tagReviews & EssaysDreams from My Father

Dreams from My Father


I am exhausted. In the past 60 hours I have read the most troubling and liberating book of my life...Dreams From My Father by now President-Elect Barack Obama. Through the pages and chapters, I have vicariously followed his unique journey as the mixed race child of an absentee father raised by his white mother and grandparents. But the exhausting and troubling part of the story is its commonality with my experiences...and millions of others. It is the all-too-common story of one man's search for meaning and his place in a world bereft of community. Over the past half-century, it has become all our struggles.

This book was originally written and released in 1995 by an unknown and as yet unproven African-American attorney. He had been offered the opportunity to write what he thought would be an exploration of current state of race relations following his election as the first black president of the Harvard Law Review. The result was a moving journey through time, place and persons: from his first memories as a young boy hearing only of this mysterious and larger-than-life father at the foot of his grandfather; to the dawning sense of community running unfettered through the rice paddies of Indonesia; to the struggles of a young man to identify with one part of his heritage without alienating the other; to his sometimes brilliant and sometimes heart-breaking work to re-build community in Chicago's South Side; and finally upon his procrastinated journey to his father's homeland.

While his personal journey may be unique, his struggle is common: how does a child of divorce and re-marriage define family and community. It is an issue facing hundreds of millions of us...the adult children of divorce and re-marriage, especially those of us for whom one or both parents were absent. How can we build a solid foundation for the future if we do not know our past? For me as the mother of a mixed-race child, this story held unique meaning.

But it is also in some very meaningful ways the book he had originally intended to write; an exploration of race in America. He eloquently portrays his own struggles to find himself as a black man in America despite his upbringing in a white household. I read with great interest of Obama's struggles to learn and integrate his African heritage as the sole dark face in his family. At times, he found it impossible to embrace the black race without denigrating those whom he loved deeply. Of particular meaning was his reflection upon the time when the grandmother he adored was afraid to take the bus, because of harassment by African-American youth. As a young teen himself, he felt deeply the conflict between honoring this central figure of his childhood and identifying with boys, who were like himself in so many ways.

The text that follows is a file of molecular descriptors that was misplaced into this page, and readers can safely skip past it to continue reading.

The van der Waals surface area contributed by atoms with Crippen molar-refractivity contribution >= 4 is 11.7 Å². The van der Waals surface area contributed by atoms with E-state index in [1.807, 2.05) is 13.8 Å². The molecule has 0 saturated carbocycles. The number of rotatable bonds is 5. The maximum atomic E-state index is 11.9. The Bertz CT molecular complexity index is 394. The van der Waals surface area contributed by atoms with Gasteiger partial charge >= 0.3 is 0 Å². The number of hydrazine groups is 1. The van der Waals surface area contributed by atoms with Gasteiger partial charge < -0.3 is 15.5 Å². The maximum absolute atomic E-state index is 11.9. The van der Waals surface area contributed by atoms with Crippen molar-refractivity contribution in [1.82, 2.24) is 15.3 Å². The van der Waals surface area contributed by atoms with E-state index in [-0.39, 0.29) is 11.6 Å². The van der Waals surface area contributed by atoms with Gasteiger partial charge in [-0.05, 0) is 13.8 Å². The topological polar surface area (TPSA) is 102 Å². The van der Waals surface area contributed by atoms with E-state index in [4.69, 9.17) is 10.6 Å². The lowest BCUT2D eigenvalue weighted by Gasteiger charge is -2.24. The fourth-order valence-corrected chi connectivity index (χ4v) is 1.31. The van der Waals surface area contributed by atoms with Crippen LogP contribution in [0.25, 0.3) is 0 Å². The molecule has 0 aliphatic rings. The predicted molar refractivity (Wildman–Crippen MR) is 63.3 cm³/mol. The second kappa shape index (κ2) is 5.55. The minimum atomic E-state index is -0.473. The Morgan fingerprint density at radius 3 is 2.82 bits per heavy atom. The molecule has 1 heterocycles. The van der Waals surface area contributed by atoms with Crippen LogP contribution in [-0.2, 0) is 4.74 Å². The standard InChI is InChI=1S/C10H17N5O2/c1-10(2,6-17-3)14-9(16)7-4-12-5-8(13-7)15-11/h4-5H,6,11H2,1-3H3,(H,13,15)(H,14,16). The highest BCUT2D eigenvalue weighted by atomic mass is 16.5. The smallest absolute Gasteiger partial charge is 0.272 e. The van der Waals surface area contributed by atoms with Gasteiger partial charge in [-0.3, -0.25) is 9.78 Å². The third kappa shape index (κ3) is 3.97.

What I found missing...or only occasionally glimpsed...was the recognition of a shared struggle across the lines of race. I had originally purchased this book because this is the man that is to be my President, for whom I voted and yes, the hope to which I point my own mixed race child. But what I found was a resonating voice...a ying to my yang if you will. His story was not so terribly different from the intellectually misfit young white girl growing up in the Deep South or the struggles my former Mexican-American partner went through growing up in East Los Angeles after the race riots of the 1960s or even my Afro-Caribbean husband growing up in London in the 1970s, a time when there were 'special' schools for lower-achieving black children.

By far the most difficult part of the book for me though was when he wrote of his parent's interracial marriage in less than favorable terms.

"The emotions between the races could never be pure; even love was tarnished by the desire to find in the other some element that was missing in ourselves. Whether we sought out our demons or salvation, the other race would always remain just that: menacing, alien, and apart."

As the wife of a black man, who was raised by racist parents myself, I read these words with a deep and abiding sense of anger and hurt. Much of the remaining two days were spent in consultation with those I loved and whose opinion I valued. In the end, I came to the realization that this tome was written by a very different man than the one we see today. I hope from the bottom of my soul that like me age has taught Obama that love, except for that of a parent, is rarely pure.

Most relationships, especially romantic ones, are very much about finding in the other that which is missing in ourselves. Besides the obvious difference of our skin color, my husband and I compliment one another in many other ways. He is strength in my weakness. He is taking it one day at a time to my constant worrying. He is the firm hand of discipline to our daughter when I am the shoulder to offer comfort. And yes, when we make love it is terribly, terribly erotic that his hands are so much darker than my pale breast which he caresses.

Whatever your personal struggles, this book is an absolute must-read. But I do not recommend doing so in 60 hours...although I know that you too will find it difficult if not impossible to put this book down. I am sure too that it is one of the books which I will find myself re-reading several times, but for now...I am off to begin what I hope will provide the answers to the myriad of questions still unanswered in Dreams From My Father; his second book...Audacity of Hope.

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